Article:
Why these pigs are Israeli life-savers

Kibbutz Lahav is a key factor in Israel’s global reputation for cutting-edge medical research


One thing that Israel is known for, around the world, is medical research.

However, one thing that you wouldn’t necessarily think of when you think of the country, is pig-rearing.

The pigs at Kibbutz Lahav aren’t destined to end their days as bacon sandwiches though. Instead they’re part of a far more important endeavour - a medical research project that seeks to improve screening for colorectal cance, the second leading cause of cancer deaths in the Western world.

Pigs have numerous physiological similarities to humans, and the Kibbutz's herd is used by companies from around Israel for testing medical devices, drugs and drug delivery systems.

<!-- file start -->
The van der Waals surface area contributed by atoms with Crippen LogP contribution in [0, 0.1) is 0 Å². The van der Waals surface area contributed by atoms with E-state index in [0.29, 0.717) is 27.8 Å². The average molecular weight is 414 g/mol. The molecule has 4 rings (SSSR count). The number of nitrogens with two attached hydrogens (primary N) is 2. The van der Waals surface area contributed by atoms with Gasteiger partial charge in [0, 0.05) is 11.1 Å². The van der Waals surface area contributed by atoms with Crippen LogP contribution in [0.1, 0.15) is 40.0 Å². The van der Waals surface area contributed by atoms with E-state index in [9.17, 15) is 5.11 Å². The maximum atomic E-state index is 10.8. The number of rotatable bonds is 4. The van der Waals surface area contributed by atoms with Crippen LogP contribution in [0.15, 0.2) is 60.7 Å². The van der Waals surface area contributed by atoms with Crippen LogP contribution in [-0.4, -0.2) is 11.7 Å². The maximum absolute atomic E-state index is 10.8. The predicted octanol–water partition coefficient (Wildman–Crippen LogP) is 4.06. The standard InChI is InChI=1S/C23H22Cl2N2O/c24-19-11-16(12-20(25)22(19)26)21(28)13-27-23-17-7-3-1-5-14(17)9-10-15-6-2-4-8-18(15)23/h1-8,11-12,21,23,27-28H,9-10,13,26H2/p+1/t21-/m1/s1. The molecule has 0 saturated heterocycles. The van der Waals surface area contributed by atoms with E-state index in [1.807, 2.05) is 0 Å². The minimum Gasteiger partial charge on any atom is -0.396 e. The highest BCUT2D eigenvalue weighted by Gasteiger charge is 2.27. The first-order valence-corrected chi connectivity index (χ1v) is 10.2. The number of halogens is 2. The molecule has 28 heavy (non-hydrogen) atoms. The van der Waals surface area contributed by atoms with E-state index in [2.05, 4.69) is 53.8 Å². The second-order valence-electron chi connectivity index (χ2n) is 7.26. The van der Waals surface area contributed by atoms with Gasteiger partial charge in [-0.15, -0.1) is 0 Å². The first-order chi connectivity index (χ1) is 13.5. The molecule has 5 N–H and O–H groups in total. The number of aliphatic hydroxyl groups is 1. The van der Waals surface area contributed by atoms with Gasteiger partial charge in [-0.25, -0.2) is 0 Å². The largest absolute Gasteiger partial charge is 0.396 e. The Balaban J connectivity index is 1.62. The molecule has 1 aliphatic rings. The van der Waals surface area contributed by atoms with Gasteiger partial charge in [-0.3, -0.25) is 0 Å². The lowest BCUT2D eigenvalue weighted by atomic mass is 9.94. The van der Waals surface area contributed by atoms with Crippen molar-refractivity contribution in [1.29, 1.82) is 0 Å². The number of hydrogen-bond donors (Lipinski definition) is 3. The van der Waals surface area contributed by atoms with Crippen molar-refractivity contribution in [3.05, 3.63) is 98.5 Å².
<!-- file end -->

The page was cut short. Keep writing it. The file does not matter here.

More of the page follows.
Another project that benefits from the Kibbutz's work is the development of a mechanical heart valve that could save hundreds of thousands of lives.

Animal rights activists have expressed objections to the research but institute manager Ofer Doron says the animals are well looked after and all activities comply with Israeli law. "We work with pigs for the sake of humans," he told the BBC.

Raising pigs for their meat has been banned in most of Israel since 1963, but Kibbutz Lahav is an exception because of its medical research requirements.

About a quarter of the Kibbutz's staff are religious Jews, happy to work with the pigs for research, but not to consume their meat. However, a few of the staff do eat the pork that is an inevitable by product of their life-saving work.


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